When a causal link is less obvious, regression probably will be a better right too. For instance, some of the work that Colin Wyers has been doing on wins and MRP. Regression should always be a second or third answer, never the first.

2. Bias in the Data

Biased data is one factor that will invariably lead to wonky conclusions—this affects all types of analyses, not just regressions. Selection bias happens a lot more frequently than you might imagine. Every time a study imposes an at-bat cut-off (or any arbitrary cut-off), bias is an issue.

Consider Jim Albert’s age-curve analysis. Jim’s study tries to work out age curves for ball players and tease out how it changes by decade of birth. Jim concludes that overall average peak age is 28.4 but for some decades, for example hitters born in the 1960s, it crept up to 30. That is substantially different from the oft quoted and generally accepted age peak of 27. What’s going on?

A 4.0 GPA isn’t required to work out that we have selection bias!

If you look at the criteria that Jim uses to select hitters he has a 5,000 career PA cut-off. This means that only very good hitters qualify for the study. In fact, we’d expect that the best hitters, those with 5,000 PA, probably have longer careers because either they peak later or don’t have a particularly steep drop-off.

Tellingly, the number of players included in the study rarely rises above 100 per decade. Given that thousands of players register at-bats every season, players with at least 5,000 plate appearances are the elite of the elite. Jim’s study is not finding the age curve of your average hitter, but rather finding the age curve of a select group of uber-batters.

Players who are less good may peak earlier, or may have a steeper decline phase that dramatically alters the shape of the age curve. To account for this effect, a different study needs to be run. In fact, a rigorous analysis would cut the data by position, handedness, and talent (based on regressed OPS) to work out age curves for different player types.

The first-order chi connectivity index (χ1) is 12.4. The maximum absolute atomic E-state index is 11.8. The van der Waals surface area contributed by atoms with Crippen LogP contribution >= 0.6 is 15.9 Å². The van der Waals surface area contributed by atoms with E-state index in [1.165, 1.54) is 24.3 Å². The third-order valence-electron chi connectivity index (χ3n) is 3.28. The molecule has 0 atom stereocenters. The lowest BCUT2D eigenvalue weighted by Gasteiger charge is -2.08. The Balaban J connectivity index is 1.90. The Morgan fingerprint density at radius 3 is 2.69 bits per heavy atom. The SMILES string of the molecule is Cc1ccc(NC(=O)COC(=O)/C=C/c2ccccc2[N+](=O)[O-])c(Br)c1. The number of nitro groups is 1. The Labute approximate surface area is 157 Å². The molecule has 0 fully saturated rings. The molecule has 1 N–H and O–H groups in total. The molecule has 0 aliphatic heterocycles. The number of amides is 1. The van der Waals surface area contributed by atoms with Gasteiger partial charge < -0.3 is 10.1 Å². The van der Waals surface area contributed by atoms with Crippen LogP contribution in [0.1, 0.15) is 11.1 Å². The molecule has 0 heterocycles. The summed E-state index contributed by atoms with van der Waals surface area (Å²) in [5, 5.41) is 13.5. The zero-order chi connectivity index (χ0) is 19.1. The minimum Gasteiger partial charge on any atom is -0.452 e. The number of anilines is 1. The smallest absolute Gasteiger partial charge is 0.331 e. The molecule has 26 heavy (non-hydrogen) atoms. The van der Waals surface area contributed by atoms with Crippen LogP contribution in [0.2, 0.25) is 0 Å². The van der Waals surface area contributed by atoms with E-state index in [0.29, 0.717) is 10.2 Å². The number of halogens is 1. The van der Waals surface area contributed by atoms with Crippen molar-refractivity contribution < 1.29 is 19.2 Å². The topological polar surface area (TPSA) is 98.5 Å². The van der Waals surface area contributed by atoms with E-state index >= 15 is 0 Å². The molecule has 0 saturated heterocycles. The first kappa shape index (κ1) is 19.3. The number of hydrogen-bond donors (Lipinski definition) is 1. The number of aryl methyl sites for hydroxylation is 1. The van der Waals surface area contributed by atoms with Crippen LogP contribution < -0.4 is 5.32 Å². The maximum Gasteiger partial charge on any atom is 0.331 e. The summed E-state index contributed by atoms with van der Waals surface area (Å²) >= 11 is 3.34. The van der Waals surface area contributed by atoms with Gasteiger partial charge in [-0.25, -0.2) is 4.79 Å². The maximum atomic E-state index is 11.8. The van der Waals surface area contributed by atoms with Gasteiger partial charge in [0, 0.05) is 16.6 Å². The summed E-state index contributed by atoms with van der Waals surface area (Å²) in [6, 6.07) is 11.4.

This example is typical of many analyses. Remember that any criteria used to choose a sample, either before or after the data have been captured, has potential to introduce bias. If this happens the insight and conclusions must be caveated appropriately.

3. Making sense of the variables

An analysis using the wrong variables is about as useful as a credit card, sans credit. There are no shortcuts except common sense and logic. Here’s a slightly facetious example that proves that team OPS and team ERA have nothing to do with wins. Don’t believe me? Run the following regression (go on, do it):

Wins = a*winning% + b*teamOPS +c*teamERA

It will spit out:

Wins = 162*winning% + 0 *teamOPS + 0*teamERA

As promised teamOPS and teamERA are completely unrelated to wins!

The problem, as I’m sure you can see, is that winning% absorbs the effect of OPS and ERA—in other words, the model suffers from what statisticians pithily call multicorrlinearity. It is an obvious problem, but would still exist (more subtly) if we swapped winning% for runs scored and runs allowed. Someone who knew nothing about baseball would infer that OPS and ERA aren’t important.

This isn’t the only problem—the equation is tautological (wins=game*win%). Sometimes it is almost impossible to get around this issue.

A couple of years ago David Gassko penned an article about why teams outperform Pythagorean records, which contained this subtle flaw (sorry David). He concludes that one of the main factors is performance of the bullpen in close games—he uses a regression to calculate the effect, which he terms leverage.